Infertility in females, a frequent condition, is the inability to conceive and carry a healthy pregnancy. After a woman has tried to become pregnant (via unprotected intercourse) for 12 months without success, she is often labelled with this condition.
What do we mean when we say “infertility”?
The disorder known as infertility affects or limits one’s capacity to become pregnant and give birth to a child. After a year of attempting to get pregnant, this is typically diagnosed in heterosexual couples (a man and a woman) (but may be diagnosed sooner depending on other factors).
The list that follows does not aim to be comprehensive and simply includes some of the typical causes of female infertility. If a woman is experiencing trouble conceiving or carrying a pregnancy to term, she should consult her doctor about potential therapies.
Some possible causes for female infertility:
The majority of female infertility cases are caused by issues with egg production. Before menopause naturally occurs, the ovaries cease to function in primary ovarian insufficiency. The ovaries may not routinely release an egg or they may not release a healthy egg in people with polycystic ovarian syndrome (PCOS).
Infertility is a woman-related issue about one-third of the time. A third of the time, the issue is a man-related one. Sometimes there is no underlying cause.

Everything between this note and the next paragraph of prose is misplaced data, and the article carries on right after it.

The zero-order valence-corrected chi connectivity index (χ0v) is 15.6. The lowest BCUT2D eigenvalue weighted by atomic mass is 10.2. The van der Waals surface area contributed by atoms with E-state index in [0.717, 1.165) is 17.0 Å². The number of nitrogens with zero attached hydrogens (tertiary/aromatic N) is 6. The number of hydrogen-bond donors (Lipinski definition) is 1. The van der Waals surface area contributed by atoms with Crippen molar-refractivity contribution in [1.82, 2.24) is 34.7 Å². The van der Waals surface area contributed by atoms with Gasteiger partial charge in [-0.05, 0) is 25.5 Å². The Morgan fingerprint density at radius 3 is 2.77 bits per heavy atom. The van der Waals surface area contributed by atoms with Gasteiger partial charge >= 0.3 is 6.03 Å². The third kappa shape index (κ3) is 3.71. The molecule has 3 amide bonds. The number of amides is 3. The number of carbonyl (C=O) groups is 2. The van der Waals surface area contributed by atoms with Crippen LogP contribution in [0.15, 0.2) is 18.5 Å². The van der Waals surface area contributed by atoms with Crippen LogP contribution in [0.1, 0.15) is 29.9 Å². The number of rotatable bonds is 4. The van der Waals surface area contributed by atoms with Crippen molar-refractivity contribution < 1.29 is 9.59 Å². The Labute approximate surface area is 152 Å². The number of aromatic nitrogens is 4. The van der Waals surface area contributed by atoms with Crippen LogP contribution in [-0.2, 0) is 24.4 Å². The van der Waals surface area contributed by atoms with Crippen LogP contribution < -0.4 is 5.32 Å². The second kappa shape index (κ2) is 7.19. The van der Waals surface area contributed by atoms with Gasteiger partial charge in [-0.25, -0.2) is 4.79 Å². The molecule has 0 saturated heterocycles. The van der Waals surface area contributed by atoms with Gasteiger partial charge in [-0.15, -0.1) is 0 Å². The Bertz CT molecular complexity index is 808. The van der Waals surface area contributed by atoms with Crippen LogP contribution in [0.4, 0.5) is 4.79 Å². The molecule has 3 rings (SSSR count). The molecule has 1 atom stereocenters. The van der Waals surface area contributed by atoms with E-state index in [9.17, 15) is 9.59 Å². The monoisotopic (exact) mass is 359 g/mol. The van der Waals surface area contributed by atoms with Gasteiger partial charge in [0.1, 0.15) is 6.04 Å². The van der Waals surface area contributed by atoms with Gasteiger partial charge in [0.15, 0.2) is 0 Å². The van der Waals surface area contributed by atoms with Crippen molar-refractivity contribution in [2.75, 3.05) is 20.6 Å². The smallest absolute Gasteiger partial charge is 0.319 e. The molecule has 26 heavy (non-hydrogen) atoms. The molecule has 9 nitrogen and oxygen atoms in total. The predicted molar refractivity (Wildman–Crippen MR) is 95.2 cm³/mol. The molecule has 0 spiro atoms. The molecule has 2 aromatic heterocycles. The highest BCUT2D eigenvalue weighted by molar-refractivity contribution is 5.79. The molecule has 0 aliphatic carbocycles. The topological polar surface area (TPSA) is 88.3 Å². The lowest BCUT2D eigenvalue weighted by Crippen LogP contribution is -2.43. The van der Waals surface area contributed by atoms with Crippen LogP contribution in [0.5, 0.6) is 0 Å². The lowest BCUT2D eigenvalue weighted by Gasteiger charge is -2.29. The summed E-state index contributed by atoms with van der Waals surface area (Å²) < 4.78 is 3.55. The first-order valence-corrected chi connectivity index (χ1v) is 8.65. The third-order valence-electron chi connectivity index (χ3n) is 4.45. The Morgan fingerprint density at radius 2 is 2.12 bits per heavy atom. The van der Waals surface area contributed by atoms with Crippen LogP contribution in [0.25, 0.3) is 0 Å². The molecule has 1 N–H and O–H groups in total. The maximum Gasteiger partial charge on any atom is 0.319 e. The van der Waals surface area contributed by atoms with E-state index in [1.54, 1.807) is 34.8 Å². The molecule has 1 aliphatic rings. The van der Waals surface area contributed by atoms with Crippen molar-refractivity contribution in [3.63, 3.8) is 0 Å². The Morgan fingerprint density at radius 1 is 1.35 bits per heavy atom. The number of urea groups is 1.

1. Being incapable of ovulating
40% of women with infertility concerns experience failure to ovulation, which is the most typical overall cause of female infertility.1 There are a number of reasons why this happens, including:
gynaecological or ovarian disorders such polycystic ovary syndrome (PCOS) or primary ovarian insufficiency (POI) (PCOS).
Getting older, which includes having a “diminished ovarian reserve,” or fewer eggs in a woman’s ovaries as a result of natural ageing.
Endocrine disorders affect how much or how little of a hormone or group of hormones the body produces. Examples include thyroid disease and issues with the hypothalamus.
environmental and lifestyle influences.
2. An obstruction to your menstrual cycle
Infertility can result from issues with the menstrual cycle, which prepares the female body for conception. The menstrual cycle has multiple phases, and issues with any one of them might make it difficult or impossible to conceive.